'Jumanji: The Next Level' Finally knocks 'Frozen II' from the Top Spot
December 16, 2019
It's one week before the final chapter of the most popular and scrutinized narrative of our time opens, and this past weekend saw several attempts to grab the collective audience's attention before Star Wars, and then Christmas, take over. Some were successful, some were not.
Two years ago, Jumanji: Welcome to the Jungle was able to translate nostalgia for the original 1995 film into huge numbers a week after Star Wars: The Last Jedi was released. This year, the follow-up, Jumanji: The Next Level, arrived a week before the new Star Wars film, The Rise of Skywalker, and it appears to have been a judicious decision as the film took in a hefty $60 million in its opening frame, finally dislodging Frozen II from the top spot after the Disney animated sequel dominated for three straight weeks.
The new Jumanji sequel isn't exactly the most narrative-forward film, with somewhat more emphasis placed on big name actor chemistry and special effects-laden set pieces, but it speaks to how audiences stressed by the build up to Christmas may covet a less demanding narrative.
Clint Eastwood's latest film as director, Richard Jewell, opened in fourth place over the weekend behind Frozen II and Knives Out in the number 2 and 3 spots, respectively. It’s surprisingly low take of $5 million was no doubt a major disappointment for all involved, especially Eastwood, as it's his lowest opening weekend gross in decades.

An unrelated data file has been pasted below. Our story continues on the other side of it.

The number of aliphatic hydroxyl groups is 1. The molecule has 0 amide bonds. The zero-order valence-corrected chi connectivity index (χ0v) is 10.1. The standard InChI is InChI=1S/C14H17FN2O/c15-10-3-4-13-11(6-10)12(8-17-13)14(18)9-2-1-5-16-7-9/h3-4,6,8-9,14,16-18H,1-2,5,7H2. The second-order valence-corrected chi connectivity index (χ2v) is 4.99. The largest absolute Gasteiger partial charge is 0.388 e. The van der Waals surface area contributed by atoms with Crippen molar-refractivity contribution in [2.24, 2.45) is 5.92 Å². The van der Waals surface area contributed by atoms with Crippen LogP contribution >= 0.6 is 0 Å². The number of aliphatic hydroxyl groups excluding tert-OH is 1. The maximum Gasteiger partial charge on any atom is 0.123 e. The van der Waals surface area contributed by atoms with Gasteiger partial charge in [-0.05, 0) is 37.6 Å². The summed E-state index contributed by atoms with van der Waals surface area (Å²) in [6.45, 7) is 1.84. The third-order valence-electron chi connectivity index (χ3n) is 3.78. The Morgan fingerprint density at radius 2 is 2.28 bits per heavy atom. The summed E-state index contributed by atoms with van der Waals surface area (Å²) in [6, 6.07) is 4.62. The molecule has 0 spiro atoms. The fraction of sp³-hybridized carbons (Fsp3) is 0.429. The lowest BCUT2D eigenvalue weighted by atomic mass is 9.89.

One factor may be Clint's absence in front of the camera. Although the film featured leading turns from Oscar®-winner Sam Rockwell, Jon Hamm and Olivia Wilde, none of them are Clint Eastwood, despite their own, large degree of star power.
It's difficult to ignore the controversy surrounding the film in looking at its starkly low numbers. Richard Jewell tells the story of the titular security guard (played by Paul Walter Hauser) whose life was turned upside down when he was named as a suspect in the 1996 Atlanta Olympics bombing, after initially being hailed as a hero for discovering the bomb.
The film has been criticized for depicting the unsubstantiated claim that journalist Kathy Scruggs (played by Wilde) had sex with an FBI agent (Hamm) in exchange for his tip that Jewell was being looked at as a suspect.
The film has also proved politically divisive for portraying an innocent man stitched up by both the media and the FBI— a thematic thread that can't help but link it to Eastwood's famously right-wing politics. In other words, Jumanji 3, this was not. Again, it suggests perhaps that audiences are craving lighter narratives around the holiday period.
Coming in behind Richard Jewell at number five on the charts is horror film Black Christmas, which took in a worryingly low $4.4 million in its opening frame. The film is the second remake of the influential 1974 slasher film, following a poorly-regarded 2006 version.
The new Black Christmas has been both celebrated and criticized for offering a neo-feminist take on the original, which again points to the perils of attempting to engage modern political concerns in popular entertainment. It's also possible that audiences still haven't forgotten the stench of the first remake, or it's a simple case of Christmas-themed horror narratives not being attractive to a large holiday audience.
Either way, all these films will be pushed aside later this week when The Rise of Skywalker opens wide to close out both the decade and the nine-film Skywalker saga.
Written by: Dominic CorryDominic Corry is a Los Angeles-based film critic, writer, journalist and broadcaster. Raised in New Zealand, he is also the West Coast editor of Letterboxd, the social network for movie lovers. For more of his film writing, see his website www.TheGoodInMovies.com